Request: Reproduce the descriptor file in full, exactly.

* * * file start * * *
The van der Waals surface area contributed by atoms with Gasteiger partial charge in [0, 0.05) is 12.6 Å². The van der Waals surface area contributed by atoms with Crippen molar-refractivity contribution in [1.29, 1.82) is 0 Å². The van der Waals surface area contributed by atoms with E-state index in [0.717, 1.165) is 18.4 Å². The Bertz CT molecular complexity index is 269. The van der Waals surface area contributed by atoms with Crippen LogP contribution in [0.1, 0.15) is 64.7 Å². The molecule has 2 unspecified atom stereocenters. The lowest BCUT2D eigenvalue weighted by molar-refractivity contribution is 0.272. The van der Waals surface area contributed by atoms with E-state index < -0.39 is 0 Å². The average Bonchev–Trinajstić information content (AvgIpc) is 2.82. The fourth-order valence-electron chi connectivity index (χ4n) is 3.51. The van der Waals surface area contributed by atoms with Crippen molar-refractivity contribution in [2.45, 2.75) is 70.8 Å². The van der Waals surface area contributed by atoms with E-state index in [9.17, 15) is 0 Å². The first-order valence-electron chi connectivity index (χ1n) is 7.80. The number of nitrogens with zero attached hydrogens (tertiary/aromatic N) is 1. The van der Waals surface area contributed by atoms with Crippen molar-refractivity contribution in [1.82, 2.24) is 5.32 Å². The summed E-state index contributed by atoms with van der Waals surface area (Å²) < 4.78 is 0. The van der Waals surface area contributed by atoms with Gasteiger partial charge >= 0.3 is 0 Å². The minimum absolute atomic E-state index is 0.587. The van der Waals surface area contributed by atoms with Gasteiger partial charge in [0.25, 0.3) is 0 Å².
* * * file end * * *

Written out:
The van der Waals surface area contributed by atoms with Gasteiger partial charge in [0, 0.05) is 12.6 Å². The van der Waals surface area contributed by atoms with Crippen molar-refractivity contribution in [1.29, 1.82) is 0 Å². The van der Waals surface area contributed by atoms with E-state index in [0.717, 1.165) is 18.4 Å². The Bertz CT molecular complexity index is 269. The van der Waals surface area contributed by atoms with Crippen LogP contribution in [0.1, 0.15) is 64.7 Å². The molecule has 2 unspecified atom stereocenters. The lowest BCUT2D eigenvalue weighted by molar-refractivity contribution is 0.272. The van der Waals surface area contributed by atoms with E-state index < -0.39 is 0 Å². The average Bonchev–Trinajstić information content (AvgIpc) is 2.82. The fourth-order valence-electron chi connectivity index (χ4n) is 3.51. The van der Waals surface area contributed by atoms with Crippen molar-refractivity contribution in [2.45, 2.75) is 70.8 Å². The van der Waals surface area contributed by atoms with E-state index in [9.17, 15) is 0 Å². The first-order valence-electron chi connectivity index (χ1n) is 7.80. The number of nitrogens with zero attached hydrogens (tertiary/aromatic N) is 1. The van der Waals surface area contributed by atoms with Crippen molar-refractivity contribution in [1.82, 2.24) is 5.32 Å². The summed E-state index contributed by atoms with van der Waals surface area (Å²) < 4.78 is 0. The van der Waals surface area contributed by atoms with Gasteiger partial charge >= 0.3 is 0 Å². The minimum absolute atomic E-state index is 0.587. The van der Waals surface area contributed by atoms with Gasteiger partial charge in [0.25, 0.3) is 0 Å².